Nutanix uses a scaling approach for sizing the Controller Virtual Machine (CVM) that lives on each node/server in the cluster. 8 GB of RAM is reserved for services like Zeus(config data), Medusa(Metadata), Prism(UI), Cluster Health and Cerebro (DR). Pretty efficient considering all the enterprise features the CVM is delivering. The remaining RAM is used for Stargate which is responsible for servicing IO requests. Of the remaining RAM 40% is used for the extent cache and content cache (Deduped cache).
Stargate RAM = CVM RAM – 8G (typically)
Total Available For Cache = 40% of Stargate RAM
Extent Cache = 60% of Total Cache (typically; but we give at least 4G when possible).
Content Cache = Total Cache – Extent Cache (but min of 1G; otherwise off)
You can see when sizing the CVM between 20 – 24 GB the extent cache stays static. If you have a workload that not using VAAI like using MCS, view composer(non-VCAI) or RDS with the applications built into the base image you can take advantage of the content cache without any overhead of inline dedupe. My simply doing a manual fingerprint(SHA1) of the golden image you can utilize this space. This will save lots of space in the content cache and ensure the most used bits never leave your overall cache even in the advent of a really nasty anti-virus problem.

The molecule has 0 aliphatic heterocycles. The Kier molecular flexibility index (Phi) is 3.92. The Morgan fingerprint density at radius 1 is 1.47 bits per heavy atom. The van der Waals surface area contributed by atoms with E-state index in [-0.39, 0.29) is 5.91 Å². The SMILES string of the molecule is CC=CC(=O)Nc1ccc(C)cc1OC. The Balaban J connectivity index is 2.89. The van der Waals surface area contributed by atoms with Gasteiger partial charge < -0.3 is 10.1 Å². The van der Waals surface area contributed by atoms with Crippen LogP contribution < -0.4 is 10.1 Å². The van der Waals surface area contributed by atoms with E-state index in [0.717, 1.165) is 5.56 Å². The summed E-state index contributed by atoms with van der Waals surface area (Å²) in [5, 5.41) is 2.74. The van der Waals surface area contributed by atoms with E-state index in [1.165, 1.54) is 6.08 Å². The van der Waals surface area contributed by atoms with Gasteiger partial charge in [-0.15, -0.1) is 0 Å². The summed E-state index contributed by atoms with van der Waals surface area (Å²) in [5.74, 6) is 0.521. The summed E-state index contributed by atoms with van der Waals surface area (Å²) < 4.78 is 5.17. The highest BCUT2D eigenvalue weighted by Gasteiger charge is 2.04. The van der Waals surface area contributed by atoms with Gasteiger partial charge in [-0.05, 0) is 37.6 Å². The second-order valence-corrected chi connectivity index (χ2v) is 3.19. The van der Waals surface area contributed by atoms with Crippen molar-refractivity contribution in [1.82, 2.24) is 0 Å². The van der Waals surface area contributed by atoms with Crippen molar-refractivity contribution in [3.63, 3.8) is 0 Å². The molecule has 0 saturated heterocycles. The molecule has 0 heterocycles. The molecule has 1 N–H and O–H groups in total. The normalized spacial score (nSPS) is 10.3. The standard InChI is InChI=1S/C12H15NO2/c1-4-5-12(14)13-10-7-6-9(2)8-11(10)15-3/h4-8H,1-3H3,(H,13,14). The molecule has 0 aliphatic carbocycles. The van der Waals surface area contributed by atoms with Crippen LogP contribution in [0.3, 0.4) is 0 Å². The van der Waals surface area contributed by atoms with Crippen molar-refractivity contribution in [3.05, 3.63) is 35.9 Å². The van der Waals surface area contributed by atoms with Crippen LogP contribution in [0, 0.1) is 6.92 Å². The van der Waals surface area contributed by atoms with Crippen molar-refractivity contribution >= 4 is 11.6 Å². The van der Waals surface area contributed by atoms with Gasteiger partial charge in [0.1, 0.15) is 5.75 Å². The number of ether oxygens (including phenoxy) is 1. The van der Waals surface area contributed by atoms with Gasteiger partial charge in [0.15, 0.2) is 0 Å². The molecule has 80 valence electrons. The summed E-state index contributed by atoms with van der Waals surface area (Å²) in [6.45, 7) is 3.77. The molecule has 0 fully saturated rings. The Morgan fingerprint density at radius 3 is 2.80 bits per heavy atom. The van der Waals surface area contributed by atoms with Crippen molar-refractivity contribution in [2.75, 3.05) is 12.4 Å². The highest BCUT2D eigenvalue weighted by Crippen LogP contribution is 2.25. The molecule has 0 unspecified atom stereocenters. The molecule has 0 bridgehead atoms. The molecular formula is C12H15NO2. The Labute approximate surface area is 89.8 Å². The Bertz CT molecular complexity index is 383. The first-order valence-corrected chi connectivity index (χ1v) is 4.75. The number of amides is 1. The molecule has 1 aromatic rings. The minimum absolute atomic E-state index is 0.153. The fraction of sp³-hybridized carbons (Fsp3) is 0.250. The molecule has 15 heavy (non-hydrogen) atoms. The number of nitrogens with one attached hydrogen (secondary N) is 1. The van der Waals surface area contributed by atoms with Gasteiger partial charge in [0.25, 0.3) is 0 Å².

To manual fingerprint the base image you can log into anyone of the CVM’s and run this command:
nutanix@cvm$ vdisk_manipulator --operation="add_fingerprints" --nfs_container_name="ctr_name" --relative_file_path="vdisk_path"
Replace ctr_name with the name of the container where the vDisk to fingerprint resides.
Replace vdisk_path with the path of the vDisk to fingerprint relative to the container path (for example, Win7-desktop/Win7-desktop.vmdk).